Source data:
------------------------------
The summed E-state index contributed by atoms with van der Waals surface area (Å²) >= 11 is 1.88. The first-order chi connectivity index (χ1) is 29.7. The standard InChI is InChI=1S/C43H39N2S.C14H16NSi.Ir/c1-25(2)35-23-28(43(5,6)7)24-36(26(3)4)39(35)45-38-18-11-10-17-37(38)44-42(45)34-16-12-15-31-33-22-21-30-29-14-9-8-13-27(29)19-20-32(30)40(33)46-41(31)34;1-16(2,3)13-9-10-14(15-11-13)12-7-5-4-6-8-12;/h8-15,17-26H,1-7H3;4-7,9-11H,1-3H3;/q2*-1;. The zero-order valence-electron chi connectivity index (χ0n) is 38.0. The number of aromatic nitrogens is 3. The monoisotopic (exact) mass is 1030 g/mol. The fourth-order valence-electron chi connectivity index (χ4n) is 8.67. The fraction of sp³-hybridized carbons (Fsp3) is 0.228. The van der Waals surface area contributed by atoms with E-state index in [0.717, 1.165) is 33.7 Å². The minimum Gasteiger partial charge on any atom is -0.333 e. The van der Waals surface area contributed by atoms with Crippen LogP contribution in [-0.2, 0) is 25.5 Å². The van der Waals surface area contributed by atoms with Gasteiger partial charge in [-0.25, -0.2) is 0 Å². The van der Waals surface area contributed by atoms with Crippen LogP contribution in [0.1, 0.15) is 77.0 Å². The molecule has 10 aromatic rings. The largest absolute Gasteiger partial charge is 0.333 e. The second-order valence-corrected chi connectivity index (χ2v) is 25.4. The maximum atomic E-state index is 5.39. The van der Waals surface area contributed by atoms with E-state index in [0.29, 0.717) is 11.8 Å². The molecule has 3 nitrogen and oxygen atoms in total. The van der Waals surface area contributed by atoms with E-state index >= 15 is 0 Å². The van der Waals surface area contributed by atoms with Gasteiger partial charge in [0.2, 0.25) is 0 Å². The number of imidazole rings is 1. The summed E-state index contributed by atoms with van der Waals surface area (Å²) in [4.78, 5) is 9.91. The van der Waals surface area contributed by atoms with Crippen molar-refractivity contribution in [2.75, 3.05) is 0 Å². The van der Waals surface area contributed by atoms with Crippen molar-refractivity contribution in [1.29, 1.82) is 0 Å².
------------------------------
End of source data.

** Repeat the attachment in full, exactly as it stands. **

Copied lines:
The summed E-state index contributed by atoms with van der Waals surface area (Å²) >= 11 is 1.88. The first-order chi connectivity index (χ1) is 29.7. The standard InChI is InChI=1S/C43H39N2S.C14H16NSi.Ir/c1-25(2)35-23-28(43(5,6)7)24-36(26(3)4)39(35)45-38-18-11-10-17-37(38)44-42(45)34-16-12-15-31-33-22-21-30-29-14-9-8-13-27(29)19-20-32(30)40(33)46-41(31)34;1-16(2,3)13-9-10-14(15-11-13)12-7-5-4-6-8-12;/h8-15,17-26H,1-7H3;4-7,9-11H,1-3H3;/q2*-1;. The zero-order valence-electron chi connectivity index (χ0n) is 38.0. The number of aromatic nitrogens is 3. The monoisotopic (exact) mass is 1030 g/mol. The fourth-order valence-electron chi connectivity index (χ4n) is 8.67. The fraction of sp³-hybridized carbons (Fsp3) is 0.228. The van der Waals surface area contributed by atoms with E-state index in [0.717, 1.165) is 33.7 Å². The minimum Gasteiger partial charge on any atom is -0.333 e. The van der Waals surface area contributed by atoms with Crippen LogP contribution in [-0.2, 0) is 25.5 Å². The van der Waals surface area contributed by atoms with Gasteiger partial charge in [-0.25, -0.2) is 0 Å². The van der Waals surface area contributed by atoms with Crippen LogP contribution in [0.1, 0.15) is 77.0 Å². The molecule has 10 aromatic rings. The largest absolute Gasteiger partial charge is 0.333 e. The second-order valence-corrected chi connectivity index (χ2v) is 25.4. The maximum atomic E-state index is 5.39. The van der Waals surface area contributed by atoms with E-state index in [0.29, 0.717) is 11.8 Å². The molecule has 3 nitrogen and oxygen atoms in total. The van der Waals surface area contributed by atoms with E-state index >= 15 is 0 Å². The van der Waals surface area contributed by atoms with Gasteiger partial charge in [0.2, 0.25) is 0 Å². The number of imidazole rings is 1. The summed E-state index contributed by atoms with van der Waals surface area (Å²) in [4.78, 5) is 9.91. The van der Waals surface area contributed by atoms with Crippen molar-refractivity contribution in [2.75, 3.05) is 0 Å². The van der Waals surface area contributed by atoms with Crippen molar-refractivity contribution in [1.29, 1.82) is 0 Å².